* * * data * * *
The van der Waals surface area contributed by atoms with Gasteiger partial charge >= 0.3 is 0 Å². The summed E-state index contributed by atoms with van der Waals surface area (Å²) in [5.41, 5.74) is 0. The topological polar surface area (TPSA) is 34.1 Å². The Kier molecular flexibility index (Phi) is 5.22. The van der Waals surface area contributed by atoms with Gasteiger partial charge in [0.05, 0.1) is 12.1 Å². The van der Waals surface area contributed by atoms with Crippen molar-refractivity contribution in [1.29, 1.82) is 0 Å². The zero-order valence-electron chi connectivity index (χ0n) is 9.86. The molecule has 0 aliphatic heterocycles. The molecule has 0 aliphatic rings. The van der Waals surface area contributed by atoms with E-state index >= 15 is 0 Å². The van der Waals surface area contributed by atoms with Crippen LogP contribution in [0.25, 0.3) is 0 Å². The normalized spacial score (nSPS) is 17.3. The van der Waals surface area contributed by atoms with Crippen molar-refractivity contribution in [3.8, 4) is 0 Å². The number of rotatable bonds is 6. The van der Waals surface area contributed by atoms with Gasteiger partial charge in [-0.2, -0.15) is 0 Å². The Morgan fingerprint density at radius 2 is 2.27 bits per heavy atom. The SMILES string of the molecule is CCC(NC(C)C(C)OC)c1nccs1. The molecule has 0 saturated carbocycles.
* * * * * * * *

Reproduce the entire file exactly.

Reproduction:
The van der Waals surface area contributed by atoms with Gasteiger partial charge >= 0.3 is 0 Å². The summed E-state index contributed by atoms with van der Waals surface area (Å²) in [5.41, 5.74) is 0. The topological polar surface area (TPSA) is 34.1 Å². The Kier molecular flexibility index (Phi) is 5.22. The van der Waals surface area contributed by atoms with Gasteiger partial charge in [0.05, 0.1) is 12.1 Å². The van der Waals surface area contributed by atoms with Crippen molar-refractivity contribution in [1.29, 1.82) is 0 Å². The zero-order valence-electron chi connectivity index (χ0n) is 9.86. The molecule has 0 aliphatic heterocycles. The molecule has 0 aliphatic rings. The van der Waals surface area contributed by atoms with E-state index >= 15 is 0 Å². The van der Waals surface area contributed by atoms with Crippen LogP contribution in [0.25, 0.3) is 0 Å². The normalized spacial score (nSPS) is 17.3. The van der Waals surface area contributed by atoms with Crippen molar-refractivity contribution in [3.8, 4) is 0 Å². The number of rotatable bonds is 6. The van der Waals surface area contributed by atoms with Gasteiger partial charge in [-0.2, -0.15) is 0 Å². The Morgan fingerprint density at radius 2 is 2.27 bits per heavy atom. The SMILES string of the molecule is CCC(NC(C)C(C)OC)c1nccs1. The molecule has 0 saturated carbocycles.